Definition of addle in US English:

addle

verb

[with object]humorous
  • Make unable to think clearly; confuse.

    ‘being in love must have addled your brain’
    • ‘I think the alcohol from last night has addled your brain, because you couldn't be more far off.’
    • ‘I vaguely remember a similarly soaked occasion when I was a child, where I tried to shake like a dog and my mother said it addled the brain.’
    • ‘Try as I may, though, it's been a dull day, with my brain partly addled by pain-killers.’
    • ‘He knew the drugs Paul had given him would addle his brain, but surely not to the extent he couldn't follow a conversation with his little brother.’
    • ‘The Bethany Bash is to be held this Friday and Saturday and aptly called ‘Double Bheja Fry’ because it promises to addle your brains with fun and frolic.’
    • ‘This damned heat has addled many people's wits, mine included: made us sluggish, unquestioning, apathetic.’
    • ‘Was it conceivable that the drugs he had been given for pain had permanently addled his brain?’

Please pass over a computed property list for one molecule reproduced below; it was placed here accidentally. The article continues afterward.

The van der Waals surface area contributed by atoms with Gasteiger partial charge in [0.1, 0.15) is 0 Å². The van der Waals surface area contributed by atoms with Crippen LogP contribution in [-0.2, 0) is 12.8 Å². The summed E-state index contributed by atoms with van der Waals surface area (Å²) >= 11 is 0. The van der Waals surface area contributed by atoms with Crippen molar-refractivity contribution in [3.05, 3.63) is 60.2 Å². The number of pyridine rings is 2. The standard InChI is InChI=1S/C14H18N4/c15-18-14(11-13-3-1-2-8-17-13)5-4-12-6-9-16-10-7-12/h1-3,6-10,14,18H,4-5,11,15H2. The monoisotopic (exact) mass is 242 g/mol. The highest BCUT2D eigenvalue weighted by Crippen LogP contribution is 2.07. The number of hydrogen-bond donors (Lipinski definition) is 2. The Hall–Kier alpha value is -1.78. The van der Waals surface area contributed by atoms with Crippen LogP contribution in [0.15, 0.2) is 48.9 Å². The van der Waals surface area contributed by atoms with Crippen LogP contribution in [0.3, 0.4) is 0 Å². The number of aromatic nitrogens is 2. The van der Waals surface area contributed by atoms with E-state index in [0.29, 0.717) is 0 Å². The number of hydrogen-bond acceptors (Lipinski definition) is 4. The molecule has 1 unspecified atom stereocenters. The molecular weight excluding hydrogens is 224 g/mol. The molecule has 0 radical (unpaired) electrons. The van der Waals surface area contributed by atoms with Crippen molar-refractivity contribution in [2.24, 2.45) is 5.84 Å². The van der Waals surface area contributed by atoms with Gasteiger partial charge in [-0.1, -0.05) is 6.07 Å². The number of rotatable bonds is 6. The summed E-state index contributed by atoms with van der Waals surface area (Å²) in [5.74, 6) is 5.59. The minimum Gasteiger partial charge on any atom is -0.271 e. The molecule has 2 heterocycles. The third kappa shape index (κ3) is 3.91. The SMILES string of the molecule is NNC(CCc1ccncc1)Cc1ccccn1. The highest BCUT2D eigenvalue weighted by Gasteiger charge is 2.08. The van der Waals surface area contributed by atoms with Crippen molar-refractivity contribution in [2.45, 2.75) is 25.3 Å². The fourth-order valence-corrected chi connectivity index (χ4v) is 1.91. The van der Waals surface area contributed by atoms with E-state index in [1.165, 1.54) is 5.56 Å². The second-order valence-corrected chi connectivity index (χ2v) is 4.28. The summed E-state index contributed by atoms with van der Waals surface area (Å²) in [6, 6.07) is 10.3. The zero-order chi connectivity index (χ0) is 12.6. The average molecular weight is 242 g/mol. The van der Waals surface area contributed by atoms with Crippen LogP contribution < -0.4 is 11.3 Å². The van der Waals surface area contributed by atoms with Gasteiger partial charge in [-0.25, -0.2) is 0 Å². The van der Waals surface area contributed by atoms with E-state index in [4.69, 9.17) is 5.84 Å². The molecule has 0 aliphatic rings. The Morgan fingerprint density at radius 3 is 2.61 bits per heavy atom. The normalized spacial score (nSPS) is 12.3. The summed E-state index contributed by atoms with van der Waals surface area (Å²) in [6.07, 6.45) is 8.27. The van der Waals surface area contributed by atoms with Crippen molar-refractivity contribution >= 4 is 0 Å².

• ‘He felt silly that he'd allowed her muddled ravings to addle him in the first place.’
    • ‘Has that second bottle of Beaujolais addled his brain, inducing some kind of hallucinatory fever?’
    • ‘‘Your friend,’ stated Jeff and went to his own room, no doubt to immerse himself in all his stupid computer games that I was sure was addling his brain.’
    • ‘That swim you took must have addled your brains more than I thought.’
    • ‘The drugs have addled him so much that it takes pot, alcohol, ecstasy, Special K and GHB to give him that special happy feeling now when he goes out.’
    • ‘It must have really addled his brain for him not to understand something this basic and this obvious.’
    • ‘The fact that she was even considering the idea showed that he'd quite addled her brain, she thought.’
    • ‘This was all very strange to Helano; it was confusing and addling her brain.’
    • ‘We're addled by Arizona's talent, impressed by the Wildcats' intensity, and downright dipsy-doodled by their depth.’
    • ‘Even though my brain is addled with cough syrup and Advil, the fabulous feeling of freedom is not lost on me.’
    muddled, confused, fuddled, befuddled, bewildered, dazed, dizzy, disoriented, disorientated, stupefied, unbalanced, unhinged, demented, deranged
    View synonyms

adjective

archaic
  • (of an egg) rotten.

Origin

Middle English (in addle (sense 2 of the adjective)): from Old English adela ‘liquid filth’, of Germanic origin; related to Dutch aal and German Adel ‘mire, puddle’.

Pronunciation

addle

/ˈædl//ˈadl/